About the author:

Scott Alan Roberts is the founder and publisher of Intrepid Magazine, a journal dedicated to politics, science, and unexplained phenomena. He is a radio show host and popular public speaker. Roberts was editor-in-chief of SyFy's Ghost Hunters official publication, TAPS paraMagazine. He attended Bible college and theological seminary, working toward his master's in divinity, but left for a 33-year career in advertising and publishing as an art and creative director, designer, illustrator, photographer, and writer. Roberts is the author of The Rise and Fall of the Nephilim.




Thursday, August 29, 2013

Giveaway: The Girl You Left Behind by Jojo Moyes

Jojo Moyes’s bestseller, Me Before You, catapulted her to wide critical acclaim and has struck a chord with readers everywhere. “Hopelessly and hopefully romantic” (Chicago Tribune), Moyes returns with another irresistible heartbreaker that asks, “Whatever happened to the girl you left behind?”

France, 1916: Artist Edouard Lefevre leaves his young wife, Sophie, to fight at the front. When their small town falls to the Germans in the midst of World War I, Edouard’s portrait of Sophie draws the eye of the new Kommandant. As the officer’s dangerous obsession deepens, Sophie will risk everything—her family, her reputation, and her life—to see her husband again.

Almost a century later, Sophie’s portrait is given to Liv Halston by her young husband shortly before his sudden death. A chance encounter reveals the painting’s true worth, and a battle begins for who its legitimate owner is—putting Liv’s belief in what is right to the ultimate test.

Like Sarah Blake’s The Postmistress and Tatiana de Rosnay’s Sarah’s Key, The Girl You Left Behind is a breathtaking story of love, loss, and sacrifice told with Moyes’s signature ability to capture our hearts with every turn of the page.



Thanks to Penguin Group I have one copy to give away!

US only.  No PO Boxes.

Enter via the Rafflecopter form below.




Wednesday, August 28, 2013

Guest Post: Libby Gill author of Capture the Mindshare and the Market Share Will Follow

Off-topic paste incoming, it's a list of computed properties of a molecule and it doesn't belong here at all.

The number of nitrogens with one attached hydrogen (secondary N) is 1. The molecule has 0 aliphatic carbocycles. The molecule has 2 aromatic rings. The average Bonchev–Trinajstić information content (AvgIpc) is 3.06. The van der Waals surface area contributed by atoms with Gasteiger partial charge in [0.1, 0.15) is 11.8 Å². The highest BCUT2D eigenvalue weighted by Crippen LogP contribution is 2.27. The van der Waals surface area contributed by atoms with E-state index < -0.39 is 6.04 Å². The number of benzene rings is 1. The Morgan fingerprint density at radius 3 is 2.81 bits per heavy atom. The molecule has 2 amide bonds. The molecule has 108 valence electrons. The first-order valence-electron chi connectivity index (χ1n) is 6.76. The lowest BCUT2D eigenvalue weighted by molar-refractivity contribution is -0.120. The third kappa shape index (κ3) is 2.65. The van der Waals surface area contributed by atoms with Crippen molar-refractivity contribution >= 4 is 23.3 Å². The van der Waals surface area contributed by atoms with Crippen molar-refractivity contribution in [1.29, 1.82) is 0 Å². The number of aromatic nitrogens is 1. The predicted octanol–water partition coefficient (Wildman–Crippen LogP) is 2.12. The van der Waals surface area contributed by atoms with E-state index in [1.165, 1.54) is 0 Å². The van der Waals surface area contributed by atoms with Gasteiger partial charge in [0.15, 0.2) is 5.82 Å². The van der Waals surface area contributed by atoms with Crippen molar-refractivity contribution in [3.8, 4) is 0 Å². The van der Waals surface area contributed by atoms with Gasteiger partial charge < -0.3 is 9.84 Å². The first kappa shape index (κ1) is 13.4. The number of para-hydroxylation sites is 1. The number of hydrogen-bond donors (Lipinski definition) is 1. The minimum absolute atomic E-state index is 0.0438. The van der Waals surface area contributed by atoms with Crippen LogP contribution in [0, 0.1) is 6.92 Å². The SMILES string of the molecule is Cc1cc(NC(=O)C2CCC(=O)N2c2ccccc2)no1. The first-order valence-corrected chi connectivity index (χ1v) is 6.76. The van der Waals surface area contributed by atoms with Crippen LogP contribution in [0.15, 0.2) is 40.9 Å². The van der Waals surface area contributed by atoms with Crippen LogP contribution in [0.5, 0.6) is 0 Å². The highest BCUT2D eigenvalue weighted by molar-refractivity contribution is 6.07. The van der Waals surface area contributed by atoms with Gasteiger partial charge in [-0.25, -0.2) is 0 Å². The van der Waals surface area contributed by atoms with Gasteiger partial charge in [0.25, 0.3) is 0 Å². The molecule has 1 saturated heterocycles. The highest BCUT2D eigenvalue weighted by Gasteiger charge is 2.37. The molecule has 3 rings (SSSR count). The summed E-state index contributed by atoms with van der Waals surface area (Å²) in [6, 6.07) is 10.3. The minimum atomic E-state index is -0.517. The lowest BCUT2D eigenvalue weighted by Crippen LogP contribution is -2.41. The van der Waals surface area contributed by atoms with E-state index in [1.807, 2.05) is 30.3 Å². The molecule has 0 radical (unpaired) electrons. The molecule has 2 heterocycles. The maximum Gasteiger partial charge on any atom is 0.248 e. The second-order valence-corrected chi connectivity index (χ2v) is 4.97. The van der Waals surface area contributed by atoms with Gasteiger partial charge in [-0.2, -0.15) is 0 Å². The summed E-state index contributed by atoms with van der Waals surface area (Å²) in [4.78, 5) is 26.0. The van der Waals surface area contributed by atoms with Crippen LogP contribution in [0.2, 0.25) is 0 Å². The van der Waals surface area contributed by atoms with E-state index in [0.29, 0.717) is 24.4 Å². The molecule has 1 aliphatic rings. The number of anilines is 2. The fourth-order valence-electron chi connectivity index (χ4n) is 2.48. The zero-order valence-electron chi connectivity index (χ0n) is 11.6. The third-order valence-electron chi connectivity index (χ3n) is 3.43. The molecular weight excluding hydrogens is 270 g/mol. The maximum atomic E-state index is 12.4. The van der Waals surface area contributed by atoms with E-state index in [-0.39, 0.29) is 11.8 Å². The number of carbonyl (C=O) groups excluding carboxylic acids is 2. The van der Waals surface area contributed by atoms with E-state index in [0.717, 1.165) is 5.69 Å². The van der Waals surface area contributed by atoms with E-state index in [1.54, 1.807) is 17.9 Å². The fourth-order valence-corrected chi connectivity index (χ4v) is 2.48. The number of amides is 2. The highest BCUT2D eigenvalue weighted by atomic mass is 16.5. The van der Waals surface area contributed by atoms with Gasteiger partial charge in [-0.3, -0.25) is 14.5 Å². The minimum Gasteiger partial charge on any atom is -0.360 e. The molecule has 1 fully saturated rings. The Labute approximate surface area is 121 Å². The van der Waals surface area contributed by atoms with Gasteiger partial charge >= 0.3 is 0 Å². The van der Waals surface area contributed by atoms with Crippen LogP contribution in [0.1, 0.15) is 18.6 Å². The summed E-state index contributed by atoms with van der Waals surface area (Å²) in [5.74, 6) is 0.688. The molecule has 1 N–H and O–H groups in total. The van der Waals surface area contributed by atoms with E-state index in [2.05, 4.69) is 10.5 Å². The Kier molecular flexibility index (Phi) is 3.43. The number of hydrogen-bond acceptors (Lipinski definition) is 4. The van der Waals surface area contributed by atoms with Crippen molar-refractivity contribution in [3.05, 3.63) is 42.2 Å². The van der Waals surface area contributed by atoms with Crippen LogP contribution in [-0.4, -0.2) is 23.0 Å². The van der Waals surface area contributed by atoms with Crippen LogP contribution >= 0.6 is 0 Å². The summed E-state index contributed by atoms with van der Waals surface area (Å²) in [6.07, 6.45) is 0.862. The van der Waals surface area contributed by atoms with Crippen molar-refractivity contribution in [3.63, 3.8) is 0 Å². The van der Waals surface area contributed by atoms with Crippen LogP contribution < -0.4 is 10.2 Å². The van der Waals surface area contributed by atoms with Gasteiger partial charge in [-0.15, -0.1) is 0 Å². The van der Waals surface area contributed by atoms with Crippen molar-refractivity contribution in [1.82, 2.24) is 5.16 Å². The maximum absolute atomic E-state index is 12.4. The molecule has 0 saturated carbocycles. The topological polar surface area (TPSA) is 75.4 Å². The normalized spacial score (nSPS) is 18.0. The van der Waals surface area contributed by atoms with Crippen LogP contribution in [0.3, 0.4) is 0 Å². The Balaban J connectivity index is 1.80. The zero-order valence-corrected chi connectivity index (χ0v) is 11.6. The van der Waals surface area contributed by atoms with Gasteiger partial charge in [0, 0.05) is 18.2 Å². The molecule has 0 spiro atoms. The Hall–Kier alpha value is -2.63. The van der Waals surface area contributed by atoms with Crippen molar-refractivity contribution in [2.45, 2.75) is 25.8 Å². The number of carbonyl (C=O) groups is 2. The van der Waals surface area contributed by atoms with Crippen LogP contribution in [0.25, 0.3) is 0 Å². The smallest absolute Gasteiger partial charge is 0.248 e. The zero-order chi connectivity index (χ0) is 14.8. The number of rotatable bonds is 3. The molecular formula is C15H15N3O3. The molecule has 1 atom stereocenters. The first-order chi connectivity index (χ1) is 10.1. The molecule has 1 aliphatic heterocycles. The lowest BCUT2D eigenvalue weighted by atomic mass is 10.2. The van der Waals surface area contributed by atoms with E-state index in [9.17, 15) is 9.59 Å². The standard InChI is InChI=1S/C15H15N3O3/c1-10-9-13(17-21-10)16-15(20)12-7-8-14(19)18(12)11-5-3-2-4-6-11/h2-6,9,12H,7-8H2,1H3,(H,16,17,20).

Libby Gill, author of the book Capture the Mindshare and the Market Share Will Follow, stopped by to share with us a piece she wrote.




Seven Key Steps to Achieving Maximum Brand Loyalty

To create a compelling brand, you have to capture more than just the market share, you capture the total mindshare – that is, minds, hearts, soul and the hence the unimpeachable trust of your customers. That is what leads to brand loyalty.

Libby Gill, veteran management consultant and author of the new book Capture the Mindshare and the Market Share Will Follow: The Art and Science of Building Brands, says that the most successful brands are carefully built by people who are meticulous about getting certain things right.

“Your brand is more than just what people say or think. It is their deep, unassailable feeling that you provide them with extraordinary value that cannot be acquired any other way. Communicated across a multitude of platforms, people become almost religious in their devotion and the belief that you can and will consistently deliver and over-deliver what they need.”

Based on years of research and experience, her book describes what she sees are seven critical elements, each of which is necessary for the creation of the powerful company-client relationships that produce unparalleled customer loyalty and the resulting economic success that successful brands command. Here they are:

Clarify Customer Benefits: Focus on your customer benefits, not just your products or services. Use clear and compelling language and lead with your customers’ best interests, not your pedigree or technical specs.

Commit to Your Customer: Clarify your commitment to value and for customer success. Keep the big picture top-of-mind, but don't forget that each and every touch point has a significant impact on loyalty. Make every contact count. Enhance the value that you deliver every way you possibly can.

Collaborate with Your Customer: Pass information to the customer. Ask the customer questions, learn about what they need, and pass that information both up and down the pipeline so that others in your organization can help the client and thus help them make timely decisions. Share facts, data, solutions, as well as contacts, relationships, and social and even emotional intelligence.